See, it’s not insulting somebody to call them a “Magic Negro,” unless they’re actually magical and of African-American descent, in which case just call them by their first name - don’t be a dick. It isn’t insulting a black man to infer that he’s incredibly wise or insightful (that’s one of those racial stereotypes whose flattery offsets the inherent ignorance - like how Latinos are dangerously sexy, Asians are good at math and karate, and all New Zealanders have super-strength and can fly, but only when nobody’s looking.) It’s actually just pointing out the subtle racism inherent in relegating a black man to a servant's role – even if he’s so fucking smart that it’s like a magic power.

Shanklin wasn’t digging on Obama for being so sagacious that it seems like he’s got Cliff’s Notes for life, he was digging on liberals for thinking of Obama like the world’s most powerful manservant - here to use his super-secret Economy Vision to blast away the national debt, and punch Big Oil in the gut so hard that it vomits up maintenance-free windmills. The guy is a step in the right direction, sure, but the largely white liberal-base is expecting so much of him that there very well could be blood in the streets if the end of his first term doesn't see every American employed at the golden blowjob factory with full health coverage, free mansions, and a working Hoverboard in every garage. They're viewing him very much like a Magic Negro character, here to mysteriously guide us white folks along without ever advancing himself, or suffering any kind of human fault along the way.

Now, a lot of people can be forgiven for not realizing the real meaning of the term. Literary rhetoric isn’t exactly pop-culture fodder, being shouted into the faces of blas supermodels by hip-hop moguls on MTV.

Fuck yeah, I know what deconstructionism is. Don't assume shit, bitch.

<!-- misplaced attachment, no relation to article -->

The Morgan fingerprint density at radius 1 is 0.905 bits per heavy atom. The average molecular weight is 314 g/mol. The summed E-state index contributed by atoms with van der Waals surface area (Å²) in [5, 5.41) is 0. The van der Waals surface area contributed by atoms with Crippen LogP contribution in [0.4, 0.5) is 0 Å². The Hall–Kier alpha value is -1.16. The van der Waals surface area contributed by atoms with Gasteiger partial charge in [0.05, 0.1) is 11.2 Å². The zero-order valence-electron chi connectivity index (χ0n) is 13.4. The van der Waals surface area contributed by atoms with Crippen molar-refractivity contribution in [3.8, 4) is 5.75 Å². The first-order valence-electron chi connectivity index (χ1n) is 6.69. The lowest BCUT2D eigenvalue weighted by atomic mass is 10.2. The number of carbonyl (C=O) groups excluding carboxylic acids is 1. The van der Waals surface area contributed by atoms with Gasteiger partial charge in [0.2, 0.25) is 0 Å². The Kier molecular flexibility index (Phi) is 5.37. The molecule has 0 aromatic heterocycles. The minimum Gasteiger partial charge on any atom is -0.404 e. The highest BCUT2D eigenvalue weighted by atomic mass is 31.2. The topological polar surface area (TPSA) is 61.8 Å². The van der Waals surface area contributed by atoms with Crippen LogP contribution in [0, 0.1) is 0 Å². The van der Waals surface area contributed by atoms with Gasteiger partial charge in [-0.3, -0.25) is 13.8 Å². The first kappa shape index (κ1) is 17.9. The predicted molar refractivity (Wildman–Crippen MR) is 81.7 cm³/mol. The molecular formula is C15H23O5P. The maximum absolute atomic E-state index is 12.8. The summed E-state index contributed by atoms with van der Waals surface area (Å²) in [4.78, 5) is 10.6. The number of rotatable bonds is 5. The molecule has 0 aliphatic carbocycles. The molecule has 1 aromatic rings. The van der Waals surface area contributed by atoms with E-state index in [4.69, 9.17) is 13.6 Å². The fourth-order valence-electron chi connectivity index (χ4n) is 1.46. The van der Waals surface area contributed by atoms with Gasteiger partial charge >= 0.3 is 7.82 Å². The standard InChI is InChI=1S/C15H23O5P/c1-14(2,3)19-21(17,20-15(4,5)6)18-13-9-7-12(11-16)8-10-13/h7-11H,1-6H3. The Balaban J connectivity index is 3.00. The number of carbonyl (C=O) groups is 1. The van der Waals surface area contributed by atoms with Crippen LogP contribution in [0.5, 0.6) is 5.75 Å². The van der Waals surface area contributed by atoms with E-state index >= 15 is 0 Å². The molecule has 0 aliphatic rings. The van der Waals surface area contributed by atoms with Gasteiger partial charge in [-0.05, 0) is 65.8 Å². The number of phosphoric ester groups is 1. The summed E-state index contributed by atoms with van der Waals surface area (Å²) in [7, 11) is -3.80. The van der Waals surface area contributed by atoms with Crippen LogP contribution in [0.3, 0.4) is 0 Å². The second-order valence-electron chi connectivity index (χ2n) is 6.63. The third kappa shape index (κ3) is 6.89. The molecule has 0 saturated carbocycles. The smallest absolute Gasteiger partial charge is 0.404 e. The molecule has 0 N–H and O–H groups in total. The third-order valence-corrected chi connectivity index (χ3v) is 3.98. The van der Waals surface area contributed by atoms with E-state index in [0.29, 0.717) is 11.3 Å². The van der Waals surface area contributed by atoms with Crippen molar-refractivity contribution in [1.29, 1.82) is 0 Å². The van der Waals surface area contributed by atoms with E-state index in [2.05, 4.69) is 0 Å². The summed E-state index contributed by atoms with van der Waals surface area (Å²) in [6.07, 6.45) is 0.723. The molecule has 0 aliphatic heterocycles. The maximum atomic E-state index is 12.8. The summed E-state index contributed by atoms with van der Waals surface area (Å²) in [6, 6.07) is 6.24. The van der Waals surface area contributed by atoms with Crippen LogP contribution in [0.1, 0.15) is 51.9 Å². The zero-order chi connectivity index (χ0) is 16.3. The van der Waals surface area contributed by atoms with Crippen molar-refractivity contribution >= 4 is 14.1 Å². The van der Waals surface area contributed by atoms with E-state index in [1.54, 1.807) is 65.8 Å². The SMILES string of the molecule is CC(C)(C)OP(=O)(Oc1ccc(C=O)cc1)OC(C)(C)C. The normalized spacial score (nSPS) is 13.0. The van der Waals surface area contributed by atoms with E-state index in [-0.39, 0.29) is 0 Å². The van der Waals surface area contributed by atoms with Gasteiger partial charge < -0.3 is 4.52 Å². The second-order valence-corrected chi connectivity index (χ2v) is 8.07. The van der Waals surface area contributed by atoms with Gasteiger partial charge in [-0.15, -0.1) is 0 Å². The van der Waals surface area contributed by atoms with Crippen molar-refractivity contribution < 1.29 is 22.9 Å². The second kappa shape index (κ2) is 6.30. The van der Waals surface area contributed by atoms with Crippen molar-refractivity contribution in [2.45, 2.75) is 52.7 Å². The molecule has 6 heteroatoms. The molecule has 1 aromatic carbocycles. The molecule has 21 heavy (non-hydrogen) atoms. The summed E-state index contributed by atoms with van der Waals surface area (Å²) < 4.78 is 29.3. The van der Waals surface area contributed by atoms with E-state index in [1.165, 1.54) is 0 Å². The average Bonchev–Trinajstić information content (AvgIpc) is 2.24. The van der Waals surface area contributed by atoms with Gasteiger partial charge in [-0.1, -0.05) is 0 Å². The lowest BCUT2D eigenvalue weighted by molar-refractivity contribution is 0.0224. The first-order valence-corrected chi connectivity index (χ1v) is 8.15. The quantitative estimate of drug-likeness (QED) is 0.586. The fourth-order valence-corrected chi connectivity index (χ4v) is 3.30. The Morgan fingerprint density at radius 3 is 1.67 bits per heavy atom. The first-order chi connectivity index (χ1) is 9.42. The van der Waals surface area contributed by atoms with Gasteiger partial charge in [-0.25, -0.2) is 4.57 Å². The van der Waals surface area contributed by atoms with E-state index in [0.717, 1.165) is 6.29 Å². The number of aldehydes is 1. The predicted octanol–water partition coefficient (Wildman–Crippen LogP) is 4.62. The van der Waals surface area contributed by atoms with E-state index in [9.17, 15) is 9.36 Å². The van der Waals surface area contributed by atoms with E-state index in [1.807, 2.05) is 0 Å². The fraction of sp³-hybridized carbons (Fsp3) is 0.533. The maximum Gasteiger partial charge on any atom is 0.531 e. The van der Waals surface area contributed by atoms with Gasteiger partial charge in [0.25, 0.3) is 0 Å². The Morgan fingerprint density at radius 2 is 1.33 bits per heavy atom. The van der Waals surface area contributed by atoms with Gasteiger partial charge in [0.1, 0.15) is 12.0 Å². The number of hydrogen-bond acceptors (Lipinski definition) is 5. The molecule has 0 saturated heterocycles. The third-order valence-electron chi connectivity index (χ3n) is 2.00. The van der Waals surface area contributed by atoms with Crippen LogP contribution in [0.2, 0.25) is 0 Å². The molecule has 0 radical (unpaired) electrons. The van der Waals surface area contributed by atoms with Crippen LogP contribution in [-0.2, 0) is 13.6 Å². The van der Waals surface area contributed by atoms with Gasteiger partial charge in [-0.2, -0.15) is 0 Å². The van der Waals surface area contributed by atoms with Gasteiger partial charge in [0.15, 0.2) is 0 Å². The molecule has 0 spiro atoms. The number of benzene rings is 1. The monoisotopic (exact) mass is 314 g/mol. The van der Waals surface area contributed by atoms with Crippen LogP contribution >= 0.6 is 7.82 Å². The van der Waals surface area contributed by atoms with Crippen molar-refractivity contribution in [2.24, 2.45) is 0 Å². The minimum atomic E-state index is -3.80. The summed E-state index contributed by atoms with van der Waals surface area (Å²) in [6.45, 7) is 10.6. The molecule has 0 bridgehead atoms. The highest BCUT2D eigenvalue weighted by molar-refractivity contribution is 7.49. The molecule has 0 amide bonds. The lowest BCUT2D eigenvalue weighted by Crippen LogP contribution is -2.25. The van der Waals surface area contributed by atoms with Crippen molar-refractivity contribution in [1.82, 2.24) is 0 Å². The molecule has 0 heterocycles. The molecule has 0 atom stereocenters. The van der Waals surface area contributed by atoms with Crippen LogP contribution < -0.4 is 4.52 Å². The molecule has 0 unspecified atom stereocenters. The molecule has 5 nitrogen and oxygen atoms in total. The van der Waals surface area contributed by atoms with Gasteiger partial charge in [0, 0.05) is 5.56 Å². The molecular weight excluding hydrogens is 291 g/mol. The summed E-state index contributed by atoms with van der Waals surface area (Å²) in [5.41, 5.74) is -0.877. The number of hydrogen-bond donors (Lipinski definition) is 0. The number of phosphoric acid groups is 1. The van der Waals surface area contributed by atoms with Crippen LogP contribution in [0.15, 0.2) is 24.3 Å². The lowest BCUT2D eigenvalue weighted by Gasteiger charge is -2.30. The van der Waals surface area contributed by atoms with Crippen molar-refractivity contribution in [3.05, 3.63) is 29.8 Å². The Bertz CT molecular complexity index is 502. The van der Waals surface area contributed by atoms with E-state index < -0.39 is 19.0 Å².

But you know who should be intimately familiar with Liberal Arts terminology?

Fucking Liberals! This is your stereotype, guys!

The chief tactic you have in appearing intelligent is the ability to spout inscrutable bullshit about pop culture, and make it sound like it’s a real thing. If you can’t rattle off a few thousand words of dense literary terminology about the emotional schism between duty and self in Quentin Tarantino’s Reservoir Dogs, then how the hell will everybody know how much smarter you are than them? My god, you’d have to start doing math or something! And let’s face it, if you were good with numbers you probably wouldn’t be a liberal in the first place. Now, I know that it is, in fact, a stereotype – voting liberally does not necessarily equate to a Liberal Arts major – but like it or not, stereotypes are there for a reason, and somebody should be setting the record straight on this one. Not all Republicans are shit-kickin’ cowboys, but if rush Limbaugh couldn’t tell the difference between Toby Keith and Tim McGraw, you can bet somebody would be calling him out on it. Just like not all Asians are arithmetic-prone martial artists, but if Jackie Chan suddenly couldn’t tell the difference between addition and a jump-kick, you know the Asian jokes would start flying.

“Hey, Jackie. What’s three-hundred and seventeen plus two-hundred and si- WHOA, HEY! WHAT THE FUCK, MAN?!”

So when bleeding heart-liberals can’t tell the difference between racial epithets and literary terminology, they deserve all the scorn they can get. But that’s not to say my heart doesn’t go out to them. I want to help you, my puppy-kissing, money-wasting, Sedaris-reading friends. So, in order to prevent future cultural faux pas’ like this one, let’s do a quick rundown, shall we? Here is a list of famous black characters. Can you tell which are actually magical, and which are Magic Negroes?

It's trickier than you might think!

Answer: Magic Negro

Answer: Actually Magic

Answer: Magic Negro

Answer: Actually Magic

Answer: Magic Negro

Answer: Both

Answer: Just Crazy

Answer: Not Black

Answer: Actually Magic


You can read more from Robert at his own site, I Fight Robots, or you can just burn him in effigy. But before you do that, you should know that he wears glasses. Accuracy is very important in effigies.